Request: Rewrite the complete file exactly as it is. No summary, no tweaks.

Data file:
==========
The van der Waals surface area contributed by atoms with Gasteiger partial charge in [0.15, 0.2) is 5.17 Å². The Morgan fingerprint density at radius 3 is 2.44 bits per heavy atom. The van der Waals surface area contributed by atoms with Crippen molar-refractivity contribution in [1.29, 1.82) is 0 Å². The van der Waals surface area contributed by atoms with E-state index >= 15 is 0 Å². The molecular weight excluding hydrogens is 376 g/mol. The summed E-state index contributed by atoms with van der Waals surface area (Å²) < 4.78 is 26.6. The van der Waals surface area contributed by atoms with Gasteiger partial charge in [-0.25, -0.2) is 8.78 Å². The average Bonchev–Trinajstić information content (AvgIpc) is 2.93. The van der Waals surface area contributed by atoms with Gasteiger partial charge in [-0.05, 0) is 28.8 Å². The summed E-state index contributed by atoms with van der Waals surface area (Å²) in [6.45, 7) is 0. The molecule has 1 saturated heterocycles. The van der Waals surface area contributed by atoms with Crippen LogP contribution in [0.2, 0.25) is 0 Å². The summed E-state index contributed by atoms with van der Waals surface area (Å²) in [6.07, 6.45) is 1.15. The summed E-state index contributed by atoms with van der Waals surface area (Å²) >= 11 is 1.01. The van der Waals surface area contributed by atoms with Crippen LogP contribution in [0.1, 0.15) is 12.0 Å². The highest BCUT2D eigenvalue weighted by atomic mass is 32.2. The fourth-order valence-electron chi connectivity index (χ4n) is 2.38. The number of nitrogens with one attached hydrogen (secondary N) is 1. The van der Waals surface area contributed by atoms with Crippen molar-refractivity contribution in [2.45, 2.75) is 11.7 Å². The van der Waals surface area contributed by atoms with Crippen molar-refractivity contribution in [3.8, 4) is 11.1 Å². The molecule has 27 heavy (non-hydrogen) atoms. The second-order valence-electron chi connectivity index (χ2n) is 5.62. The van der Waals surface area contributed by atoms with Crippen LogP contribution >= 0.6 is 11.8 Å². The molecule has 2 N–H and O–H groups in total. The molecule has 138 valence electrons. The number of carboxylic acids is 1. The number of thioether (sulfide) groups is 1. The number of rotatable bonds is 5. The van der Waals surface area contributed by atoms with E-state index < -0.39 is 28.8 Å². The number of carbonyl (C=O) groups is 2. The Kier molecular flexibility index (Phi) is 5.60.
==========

The van der Waals surface area contributed by atoms with Gasteiger partial charge in [0.15, 0.2) is 5.17 Å². The Morgan fingerprint density at radius 3 is 2.44 bits per heavy atom. The van der Waals surface area contributed by atoms with Crippen molar-refractivity contribution in [1.29, 1.82) is 0 Å². The van der Waals surface area contributed by atoms with E-state index >= 15 is 0 Å². The molecular weight excluding hydrogens is 376 g/mol. The summed E-state index contributed by atoms with van der Waals surface area (Å²) < 4.78 is 26.6. The van der Waals surface area contributed by atoms with Gasteiger partial charge in [-0.25, -0.2) is 8.78 Å². The average Bonchev–Trinajstić information content (AvgIpc) is 2.93. The van der Waals surface area contributed by atoms with Gasteiger partial charge in [-0.05, 0) is 28.8 Å². The summed E-state index contributed by atoms with van der Waals surface area (Å²) in [6.45, 7) is 0. The molecule has 1 saturated heterocycles. The van der Waals surface area contributed by atoms with Crippen LogP contribution in [0.2, 0.25) is 0 Å². The summed E-state index contributed by atoms with van der Waals surface area (Å²) in [6.07, 6.45) is 1.15. The summed E-state index contributed by atoms with van der Waals surface area (Å²) >= 11 is 1.01. The van der Waals surface area contributed by atoms with Crippen LogP contribution in [0.1, 0.15) is 12.0 Å². The highest BCUT2D eigenvalue weighted by atomic mass is 32.2. The fourth-order valence-electron chi connectivity index (χ4n) is 2.38. The number of nitrogens with one attached hydrogen (secondary N) is 1. The van der Waals surface area contributed by atoms with Crippen molar-refractivity contribution in [2.45, 2.75) is 11.7 Å². The van der Waals surface area contributed by atoms with Crippen molar-refractivity contribution in [3.8, 4) is 11.1 Å². The molecule has 27 heavy (non-hydrogen) atoms. The second-order valence-electron chi connectivity index (χ2n) is 5.62. The van der Waals surface area contributed by atoms with Crippen LogP contribution >= 0.6 is 11.8 Å². The molecule has 2 N–H and O–H groups in total. The molecule has 138 valence electrons. The number of carboxylic acids is 1. The number of thioether (sulfide) groups is 1. The number of rotatable bonds is 5. The van der Waals surface area contributed by atoms with E-state index < -0.39 is 28.8 Å². The number of carbonyl (C=O) groups is 2. The Kier molecular flexibility index (Phi) is 5.60.